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Asus' Xonar Essence STX
Another arrow in the quiver

Manufacturer Asus
Model Xonar Essence STX
Price (Street)
Availability Now

As a company that makes just about everything you can plug into a PC, Asus was bound to tackle the sound card market eventually. I'm not sure anyone expected the Xonar series to be so good so fast, though. The first Xonar D2X was a revelation, offering superb sound quality, reasonable 3D audio acceleration, and most importantly, the fresh perspective one would expect from a new entrant in the market. We loved the card, and were happy to see Asus follow up with an even cheaper model in the Xonar DX, a sound card that has been a staple of our system guide recommendations ever since.

Asus has since expanded its Xonar lineup to include a prodigious eight different add-in cards based on the Oxygen HD audio processor. Among the new family members are several HDMI-specific cards targeted at home theater PCs, and most recently, the headphone-oriented Essence STX.

The first thing you should know about the Essence is that it's a PCI Express card. Although the Oxygen HD, er, AV100 is a native PCI chip, Asus uses a PEX8112 PCI-to-PCIe bridge to squeeze the Essence into an x1 slot. Asus also makes an Essence ST with a PCI interface, but it's not listed on the company's North American website, and it doesn't appear to be available for sale online.

Astute readers will no doubt notice the thin metal skin covering roughly half of the Essence. In addition to providing Asus room to display its logo and what appears to be a cryptic drawing of some sort of elephant/lion hybrid, this bit of metal sheeting also serves to shield the card's sensitive components from electromagnetic and radio-frequency interference.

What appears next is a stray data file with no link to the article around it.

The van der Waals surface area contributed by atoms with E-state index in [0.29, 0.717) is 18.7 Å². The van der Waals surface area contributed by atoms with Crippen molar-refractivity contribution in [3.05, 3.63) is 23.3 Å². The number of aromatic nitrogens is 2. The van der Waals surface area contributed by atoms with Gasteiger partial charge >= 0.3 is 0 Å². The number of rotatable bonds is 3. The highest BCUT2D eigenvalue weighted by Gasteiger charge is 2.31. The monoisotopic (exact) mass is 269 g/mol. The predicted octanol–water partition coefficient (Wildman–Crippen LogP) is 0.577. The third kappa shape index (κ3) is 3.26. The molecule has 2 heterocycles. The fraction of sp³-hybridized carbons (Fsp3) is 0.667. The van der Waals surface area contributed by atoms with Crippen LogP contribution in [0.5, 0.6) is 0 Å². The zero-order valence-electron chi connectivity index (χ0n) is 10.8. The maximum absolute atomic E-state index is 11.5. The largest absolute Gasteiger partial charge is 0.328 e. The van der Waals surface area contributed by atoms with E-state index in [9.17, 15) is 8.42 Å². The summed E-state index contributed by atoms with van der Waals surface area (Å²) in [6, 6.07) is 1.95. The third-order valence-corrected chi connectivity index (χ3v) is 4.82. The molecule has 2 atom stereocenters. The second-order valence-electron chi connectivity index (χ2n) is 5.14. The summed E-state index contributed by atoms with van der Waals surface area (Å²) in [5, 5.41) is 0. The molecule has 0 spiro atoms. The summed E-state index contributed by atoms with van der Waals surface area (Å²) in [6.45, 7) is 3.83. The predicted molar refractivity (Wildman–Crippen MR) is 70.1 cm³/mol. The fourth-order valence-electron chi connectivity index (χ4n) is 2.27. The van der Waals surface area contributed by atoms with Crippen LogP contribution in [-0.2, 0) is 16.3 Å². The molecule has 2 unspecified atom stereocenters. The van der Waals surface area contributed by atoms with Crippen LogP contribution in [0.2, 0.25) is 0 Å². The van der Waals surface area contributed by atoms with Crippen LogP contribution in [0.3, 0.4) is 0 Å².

Removing the shroud gives us a look at the Essence's DAC and ADC, among other goodies. Asus handles digital-to-analog conversions with a Texas Instruments "Burr Brown" PCM1792A DAC that has a claimed signal-to-noise ratio of 127 decibels. A Cirrus Logic CS5381 ADC takes care of conversions going in the other direction, albeit with a less impressive 120-dB SNR rating.

Burr Brown DACs and Cirrus Logic ADCs have appeared on all the Xonar models we've seen thus far. However, the Essence's Texas Instruments TPA6120A2 "high fidelity headphone amplifier" is a new addition. The Texas Instruments chip has a 120-dB SNR and supports headphones with up to 600 ohms of impedance.

A trio of OPAMPs provides the Essence with additional amplification. All three are socketed and user replaceable should you wish to swap out the National Semiconductor LME4972 or either of the JRC 2114Ds. Interestingly, the Auzentech card uses the same National Semi OPAMP for its front-channel output.

Another interesting element of the Essence is the presence of a four-pin Molex power connector on the card's rear edge. This plug isn't used to provide the card with additional power beyond what's available through the PCI Express slot; rather, it's used to feed the card with cleaner power than can be pulled from the motherboard.

Beside the power plug are internal pins for an alternate S/PDIF output. You'll also find a front-panel output and auxiliary input headers located along the top edge of the card.

Asus combines these internal inputs and outputs with an unconventional mix of external ports. The coaxial S/PDIF port is the only multi-channel output option on the board, and you'll need a compatible receiver or a set of digital speakers to make it work. Otherwise, you have your choice of two-channel stereo outputs: a set of front-channel RCA plugs or a meaty 6.5-mm headphone jack. The larger 6.5-mm jack size is standard for high-end headphones, and a similar port feeds the Essence's analog mic input.

Since many folks are no doubt running headphones with smaller 3.5-mm plugs, Asus throws an adapter in with the Essence. The card also comes with a dongle that transforms the RCA outputs into a standard 3.5-mm jack and an adapter that allows you to use a TOS-Link cable with the coaxial S/PDIF output.